Information Asymmetry and the Protection of Investors
55 Pages Posted: 14 Aug 2018
Date Written: July 29, 2018
For decades, the consensus in the legal academy has been that the core modern securities laws do little, if anything, for ordinary investors. As Professors Easterbrook and Fischel memorably put it, the investor-protection rationale “is as unsophisticated as the investors it is supposed to protect.” Many policymakers and dubious commentators have long resisted this thinking. One of their main arguments is that the securities laws protect investors by reducing unfair informational unevenness among stock market participants. The divide continues to this day, with each side often talking past the other. This Article provides a long-overdue close examination of how stock market information asymmetry (“IA”) affects ordinary investors. The examination reveals that IA likely results in both significant costs and benefits for these investors. Moreover, it shows why, for a large portion of the ordinary-investor universe, the latter likely dominate. Remarkably, the reductions in IA provided by disclosure, fraud, and insider trading laws therefore harm many ordinary investors. These theories indicate that each side in the investor-protection divide has overstated its case in some ways, and understated it in others. They consequently pave the way for a more informed dialogue than that which has prevailed to date. Given the resulting ambiguity as to how IA affects ordinary investors as a whole, the theories also provide support to calls for Congress and the Securities and Exchange Commission to abandon their investor focus in favor of a social one.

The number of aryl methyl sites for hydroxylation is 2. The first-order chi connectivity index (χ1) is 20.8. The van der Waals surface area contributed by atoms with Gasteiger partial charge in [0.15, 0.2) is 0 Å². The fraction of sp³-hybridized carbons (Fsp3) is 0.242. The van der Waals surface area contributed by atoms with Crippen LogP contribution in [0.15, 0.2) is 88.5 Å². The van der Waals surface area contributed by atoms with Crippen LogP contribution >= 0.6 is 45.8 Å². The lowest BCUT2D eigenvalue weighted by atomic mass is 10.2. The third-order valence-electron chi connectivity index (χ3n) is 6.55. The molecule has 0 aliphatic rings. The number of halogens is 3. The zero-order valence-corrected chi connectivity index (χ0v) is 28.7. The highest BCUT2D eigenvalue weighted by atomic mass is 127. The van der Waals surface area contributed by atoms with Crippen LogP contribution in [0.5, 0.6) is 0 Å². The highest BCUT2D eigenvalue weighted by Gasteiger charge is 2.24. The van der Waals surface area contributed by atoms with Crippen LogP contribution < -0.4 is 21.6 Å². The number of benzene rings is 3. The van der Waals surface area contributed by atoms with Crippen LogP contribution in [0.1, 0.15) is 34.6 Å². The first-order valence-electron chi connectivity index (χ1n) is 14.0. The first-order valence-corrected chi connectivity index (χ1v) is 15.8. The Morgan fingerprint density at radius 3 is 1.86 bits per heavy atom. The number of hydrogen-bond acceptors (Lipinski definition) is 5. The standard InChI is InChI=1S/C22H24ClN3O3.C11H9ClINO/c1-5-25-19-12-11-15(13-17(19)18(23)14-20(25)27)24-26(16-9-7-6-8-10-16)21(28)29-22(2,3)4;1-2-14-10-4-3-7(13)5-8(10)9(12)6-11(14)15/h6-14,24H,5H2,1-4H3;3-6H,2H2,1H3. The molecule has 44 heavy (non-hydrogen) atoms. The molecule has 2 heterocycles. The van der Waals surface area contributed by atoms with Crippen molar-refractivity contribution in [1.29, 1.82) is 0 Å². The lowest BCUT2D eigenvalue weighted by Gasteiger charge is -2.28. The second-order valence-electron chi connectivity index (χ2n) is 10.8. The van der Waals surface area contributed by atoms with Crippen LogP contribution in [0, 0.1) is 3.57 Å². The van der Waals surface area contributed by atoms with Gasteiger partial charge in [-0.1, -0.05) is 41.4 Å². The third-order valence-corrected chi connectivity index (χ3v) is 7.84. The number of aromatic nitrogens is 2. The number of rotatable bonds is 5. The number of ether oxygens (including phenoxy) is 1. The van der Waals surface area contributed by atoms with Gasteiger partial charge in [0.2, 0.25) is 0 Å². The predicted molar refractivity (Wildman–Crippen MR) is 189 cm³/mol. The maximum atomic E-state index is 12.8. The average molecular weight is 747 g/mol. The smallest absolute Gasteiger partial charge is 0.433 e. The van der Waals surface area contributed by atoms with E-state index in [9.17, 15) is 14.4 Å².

Keywords: Securities Regulation, Capital Markets Regulation
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